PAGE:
Being the primary caregiver to a cancer patient is a long, intense experience both physically and emotionally. The cancer caregiver often experiences all the highs and lows of the patient’s cancer journey and is there to observe every detail, for better or for worse. This makes the caregiver a beacon of information on the patient’s physical and emotional well-being during cancer treatment. Yet, caregivers often express feeling ignored by their loved one’s medical team or excluded from the patient’s treatment planning. Considering that cancer caregivers often play second-fiddle to their loved one with cancer in other areas of life, it is imperative that the caregiver feels included for continued success in their role.
A qualitative study of patients and their caregivers suggests that fostering appropriate involvement of caregivers and family members is an important factor for a strong provider-patient relationship.1 Doctor’s visits can be overwhelming and the patient may forget to ask a question. Caregivers are able to observe external signs of illness and can improve communication with their loved one’s health care team. It is crucial for accurate medical treatment of the patient that the caregiver is given the space to report any observations and to be fully acknowledged by medical personnel.
The caregiver also brings their own issues and concerns into the room with them. The average caregiver is 53 years old and 60 percent of cancer caregivers are caring for someone who is 65 years old or older.2 The caregiver is more than likely dealing with age-related health changes in addition to the physical and emotional demands placed on them through caregiving. Furthermore, while the average caregiver is in good physical health, the impact of their loved one’s diagnosis has an equal, sometimes even greater, emotional impact on the caregiver as the patient. When a caregiver isn’t acknowledged by medical personnel, it also can lead to the caregiver feeling ignored or undervalued. One nationwide study in 2015 found that only 29 percent of caregivers are asked about their own care by medical professionals.2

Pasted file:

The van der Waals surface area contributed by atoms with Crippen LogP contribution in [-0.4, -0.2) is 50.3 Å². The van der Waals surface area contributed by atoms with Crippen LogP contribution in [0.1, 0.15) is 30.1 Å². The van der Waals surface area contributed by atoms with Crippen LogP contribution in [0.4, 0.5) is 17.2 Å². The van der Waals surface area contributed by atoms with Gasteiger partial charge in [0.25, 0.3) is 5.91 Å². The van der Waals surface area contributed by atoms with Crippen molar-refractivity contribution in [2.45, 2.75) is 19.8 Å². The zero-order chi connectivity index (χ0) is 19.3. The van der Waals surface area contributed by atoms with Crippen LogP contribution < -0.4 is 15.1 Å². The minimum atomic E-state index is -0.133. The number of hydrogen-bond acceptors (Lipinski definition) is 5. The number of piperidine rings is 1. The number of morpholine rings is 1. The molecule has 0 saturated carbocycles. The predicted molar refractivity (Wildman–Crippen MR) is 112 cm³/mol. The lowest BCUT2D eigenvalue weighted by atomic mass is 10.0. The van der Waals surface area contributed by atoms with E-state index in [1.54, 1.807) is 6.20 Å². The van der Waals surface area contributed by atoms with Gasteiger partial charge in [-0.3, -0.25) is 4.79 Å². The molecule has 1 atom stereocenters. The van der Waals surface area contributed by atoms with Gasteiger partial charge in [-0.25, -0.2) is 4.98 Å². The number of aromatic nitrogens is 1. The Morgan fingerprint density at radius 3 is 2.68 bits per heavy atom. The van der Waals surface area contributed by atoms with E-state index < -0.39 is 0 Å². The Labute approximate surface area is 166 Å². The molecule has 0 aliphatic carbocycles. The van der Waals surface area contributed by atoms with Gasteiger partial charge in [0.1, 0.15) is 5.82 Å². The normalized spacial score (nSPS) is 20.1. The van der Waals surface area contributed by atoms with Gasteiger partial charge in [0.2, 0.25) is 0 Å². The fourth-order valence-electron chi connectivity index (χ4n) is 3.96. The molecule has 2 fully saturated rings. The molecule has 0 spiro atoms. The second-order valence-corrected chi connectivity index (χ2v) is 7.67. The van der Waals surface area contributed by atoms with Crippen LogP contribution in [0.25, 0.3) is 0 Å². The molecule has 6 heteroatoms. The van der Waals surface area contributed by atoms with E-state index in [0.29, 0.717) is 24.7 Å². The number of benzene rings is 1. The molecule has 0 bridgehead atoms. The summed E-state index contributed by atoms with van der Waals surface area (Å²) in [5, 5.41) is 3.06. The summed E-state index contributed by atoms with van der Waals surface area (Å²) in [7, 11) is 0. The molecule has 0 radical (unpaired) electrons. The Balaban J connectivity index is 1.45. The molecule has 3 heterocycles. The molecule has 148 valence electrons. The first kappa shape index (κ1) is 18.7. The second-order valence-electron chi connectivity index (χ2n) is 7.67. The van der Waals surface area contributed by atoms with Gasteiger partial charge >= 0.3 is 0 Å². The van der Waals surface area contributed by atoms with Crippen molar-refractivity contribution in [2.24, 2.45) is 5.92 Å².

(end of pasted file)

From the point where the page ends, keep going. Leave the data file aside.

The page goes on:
There are a few simple steps to bridge the gap between the medical team and the caregiver. Acknowledgment of the caregiver is the first and most important step. Being respectful of and being genuinely engaged in discussions of the caregiver’s wellbeing can help the caregiver feel important and needed. Such moments are good opportunities for doctors to assess if the caregiver is experiencing any physical complications from caregiving activities, showing any signs of burnout or emotional distress, or needs help navigating extended time away from work. If any of the aforementioned issues are presented, caregivers can often benefit from a referral to the treatment center’s oncology social worker, a patient navigator, a financial coordinator or to mental health services.
Founded in 1944, CancerCare is the leading national organization providing free, professional support services and information to help people manage the emotional, practical and financial challenges of cancer. Its comprehensive services include counseling and support groups over the phone, online and in-person; educational workshops; publications; and financial and co-payment assistance. All CancerCare services are provided by oncology social workers and world-leading cancer experts. To learn more, visit www.cancercare.org or call 800-813-HOPE (4673).
1 Kimberlin, C., Brushwood, D., Allen, W., Radson, E., & Wilson, D. (2004). Cancer patient and caregiver experiences: Communication and pain management issues. Journal of Pain and Symptom Management, 28(6), 566-578. doi:10.1016/j.jpainsymman.2004.03.005
2 National Alliance for Caregiving (2016). Cancer caregiving in the U.S.: An intense, episodic, and challenging care experience. Self-published. Retrieved from https://www.caregiving.org/wp-content/uploads/2016/06/CancerCaregivingReport_FINAL_June-17-2016.pdf.